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seven peaks

Guadarrama Mountains, Spain, late October.

Hiking the forest section of the trail to the peak of Penalara, we stopped to watch as a group of vultures rose up on the thermals.

Later I remembered the excellent Wing Beats – a book of Haiku about British birds – and thought I’d have a go.

I followed the traditional English Haiku pattern of 5-7-5 syllables, though I gather that’s a bit old fashioned – the new kids on the block use fewer syllables but more freely.

Any thoughts welcome. And no – “don’t write anymore Haiku” is not the sort of thing i’m after..

warm pine air rising
dark wingtips spread in the blue
shadows far below

*with apologies to the Japanese.

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Singing Seals and Shifting Sands. An Autumn Day on Blakeney Point.

Blakeney Seals 2

Blakeney Point: millions of tonnes of sand and shingle slowly pouring from the sea to form a four mile long spit, moving northwards year by year, century by century.


A little boat full of rain coats, cameras and binoculars.

We leave Morston harbour, a bay sheltered by the Point, its waters calm. As we progress Cormorants and Mergansers float by.

Wind and the cries of gulls, the first spots of rain.

In the distance, long, fat mounds, dark against the sand on a bank, some of them belly-shuffling into the water. We’re approaching some of the seven hundred seals that spend at least part of their year here.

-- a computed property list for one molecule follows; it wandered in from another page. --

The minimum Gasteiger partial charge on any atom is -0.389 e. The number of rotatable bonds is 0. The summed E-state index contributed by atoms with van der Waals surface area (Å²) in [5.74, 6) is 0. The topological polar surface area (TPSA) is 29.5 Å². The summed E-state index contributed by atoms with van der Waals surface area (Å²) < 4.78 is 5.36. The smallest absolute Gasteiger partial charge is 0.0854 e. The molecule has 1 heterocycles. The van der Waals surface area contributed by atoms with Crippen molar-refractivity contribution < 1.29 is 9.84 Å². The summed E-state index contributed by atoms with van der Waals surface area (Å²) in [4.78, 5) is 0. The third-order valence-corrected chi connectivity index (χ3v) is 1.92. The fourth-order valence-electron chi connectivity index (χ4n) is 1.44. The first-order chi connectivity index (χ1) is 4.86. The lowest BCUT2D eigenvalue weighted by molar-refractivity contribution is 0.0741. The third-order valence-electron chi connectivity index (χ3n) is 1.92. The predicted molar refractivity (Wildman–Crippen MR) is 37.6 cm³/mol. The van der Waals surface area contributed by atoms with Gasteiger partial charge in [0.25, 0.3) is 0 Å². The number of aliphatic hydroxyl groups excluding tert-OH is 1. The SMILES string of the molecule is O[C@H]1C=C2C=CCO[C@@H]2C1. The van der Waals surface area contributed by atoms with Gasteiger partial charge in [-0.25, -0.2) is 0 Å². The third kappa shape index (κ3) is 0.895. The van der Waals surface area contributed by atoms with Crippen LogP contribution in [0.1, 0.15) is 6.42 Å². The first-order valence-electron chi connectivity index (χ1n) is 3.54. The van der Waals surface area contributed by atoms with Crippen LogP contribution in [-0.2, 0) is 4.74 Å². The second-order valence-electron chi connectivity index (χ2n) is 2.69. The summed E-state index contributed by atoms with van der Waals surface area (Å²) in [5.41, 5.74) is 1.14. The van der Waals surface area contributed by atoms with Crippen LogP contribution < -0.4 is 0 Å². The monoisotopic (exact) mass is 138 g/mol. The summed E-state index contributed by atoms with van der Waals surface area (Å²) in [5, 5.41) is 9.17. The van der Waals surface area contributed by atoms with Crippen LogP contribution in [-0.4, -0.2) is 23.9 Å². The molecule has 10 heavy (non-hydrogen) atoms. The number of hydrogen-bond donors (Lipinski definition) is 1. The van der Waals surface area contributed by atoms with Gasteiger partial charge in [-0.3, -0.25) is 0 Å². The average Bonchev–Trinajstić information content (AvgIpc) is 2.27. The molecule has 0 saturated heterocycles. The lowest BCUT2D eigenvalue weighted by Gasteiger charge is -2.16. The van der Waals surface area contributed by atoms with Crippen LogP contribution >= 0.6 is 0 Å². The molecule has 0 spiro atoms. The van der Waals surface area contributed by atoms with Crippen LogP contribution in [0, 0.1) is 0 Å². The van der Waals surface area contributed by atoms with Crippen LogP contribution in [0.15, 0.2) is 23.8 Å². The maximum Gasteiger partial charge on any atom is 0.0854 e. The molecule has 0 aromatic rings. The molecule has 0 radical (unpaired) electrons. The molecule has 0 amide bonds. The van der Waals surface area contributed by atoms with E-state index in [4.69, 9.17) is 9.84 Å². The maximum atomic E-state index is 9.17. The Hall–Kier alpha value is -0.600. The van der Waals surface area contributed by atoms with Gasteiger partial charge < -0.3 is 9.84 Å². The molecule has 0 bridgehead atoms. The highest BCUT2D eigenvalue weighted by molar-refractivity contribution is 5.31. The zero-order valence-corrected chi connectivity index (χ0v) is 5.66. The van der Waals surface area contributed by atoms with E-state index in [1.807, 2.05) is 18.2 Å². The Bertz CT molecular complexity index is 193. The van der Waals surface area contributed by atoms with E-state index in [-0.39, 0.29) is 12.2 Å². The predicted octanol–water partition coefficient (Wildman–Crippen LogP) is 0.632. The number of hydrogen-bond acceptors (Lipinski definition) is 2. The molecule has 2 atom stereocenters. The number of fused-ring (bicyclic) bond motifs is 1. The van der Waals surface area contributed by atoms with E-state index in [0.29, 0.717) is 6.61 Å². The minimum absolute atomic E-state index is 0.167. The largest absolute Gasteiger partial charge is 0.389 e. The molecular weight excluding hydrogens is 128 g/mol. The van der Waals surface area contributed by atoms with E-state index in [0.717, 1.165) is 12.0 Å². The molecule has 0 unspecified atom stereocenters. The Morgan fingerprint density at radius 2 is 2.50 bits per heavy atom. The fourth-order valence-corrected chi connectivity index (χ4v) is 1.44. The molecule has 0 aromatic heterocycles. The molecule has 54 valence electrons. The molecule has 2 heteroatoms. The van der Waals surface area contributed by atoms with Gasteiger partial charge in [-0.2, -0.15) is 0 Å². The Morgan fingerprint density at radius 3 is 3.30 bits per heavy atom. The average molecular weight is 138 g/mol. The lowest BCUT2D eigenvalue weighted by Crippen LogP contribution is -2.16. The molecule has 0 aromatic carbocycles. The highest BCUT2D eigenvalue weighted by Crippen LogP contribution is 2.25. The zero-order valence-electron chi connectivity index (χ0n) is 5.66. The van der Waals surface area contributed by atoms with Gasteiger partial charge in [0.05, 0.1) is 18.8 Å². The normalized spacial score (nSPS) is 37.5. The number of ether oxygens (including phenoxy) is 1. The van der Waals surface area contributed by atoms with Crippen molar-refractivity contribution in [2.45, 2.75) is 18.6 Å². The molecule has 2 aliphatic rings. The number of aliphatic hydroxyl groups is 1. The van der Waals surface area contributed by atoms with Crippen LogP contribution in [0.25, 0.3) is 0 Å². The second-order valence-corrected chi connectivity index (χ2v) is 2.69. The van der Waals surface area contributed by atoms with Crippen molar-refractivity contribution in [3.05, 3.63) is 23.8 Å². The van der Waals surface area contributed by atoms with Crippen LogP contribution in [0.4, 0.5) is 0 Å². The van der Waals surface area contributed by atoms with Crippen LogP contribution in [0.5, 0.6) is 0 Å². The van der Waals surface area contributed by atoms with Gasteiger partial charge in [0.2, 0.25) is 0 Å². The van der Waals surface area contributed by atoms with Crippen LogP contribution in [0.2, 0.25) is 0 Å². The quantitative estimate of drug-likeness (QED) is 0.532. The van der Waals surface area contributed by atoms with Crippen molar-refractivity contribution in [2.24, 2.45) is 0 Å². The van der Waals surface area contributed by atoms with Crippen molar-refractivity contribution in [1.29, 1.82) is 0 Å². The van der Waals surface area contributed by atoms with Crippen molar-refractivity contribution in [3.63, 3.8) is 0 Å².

One group of Common Seals comes close to take a look at us, a mass of dark, round eyes following our progress from in between the low waves.

Most remain on shore, relaxing. Some crane their necks to get a better look but most lie on their sides, their “smiles” and whiskers vertical. A quick glance, a scratch with a flipper, all seems ok, no need to stir.

Blakeney Seals

At the edge of the deeper water we see Grey Seals moving through the surf, a few massive bulls splashing around and snorting in the foam. These are the UK’s largest mammals, nearly two metres long and weighing almost 200 kilos.

At the end of the month the cows will start giving birth – their tough little pups born into the rain and wind and sleet of this most exposed of English coasts. North Norfolk faces the polar regions head on and when the winds swing in from the north the beaches rattle with cold.


Later we walk along the Point.

Through the grey above our heads come small flocks of birds, autumn migrants, flying in from Scandinavia, Siberia and Iceland. Some are making land fall after non-stop journeys of thousands of miles.

The Brent Geese have been here for nearly a month, honking and grazing in the marshes, now the Thrushes and Black birds are arriving, a sign that winter is coming.


We walk for miles in an impressionist’s landscape – blocks and slabs of drab shades. Looking north along the spit – two horizontals and three verticals. Below, from right to left, sand, shingle and sea. Above, sky. Muted yellows, greys and blues the only colours on the palette.

We pause to watch agroup of Sanderlings scampering along the strand line.

Off shore, deep under the water, fresh sand and shingle sweep past us, unseen.


Low tide.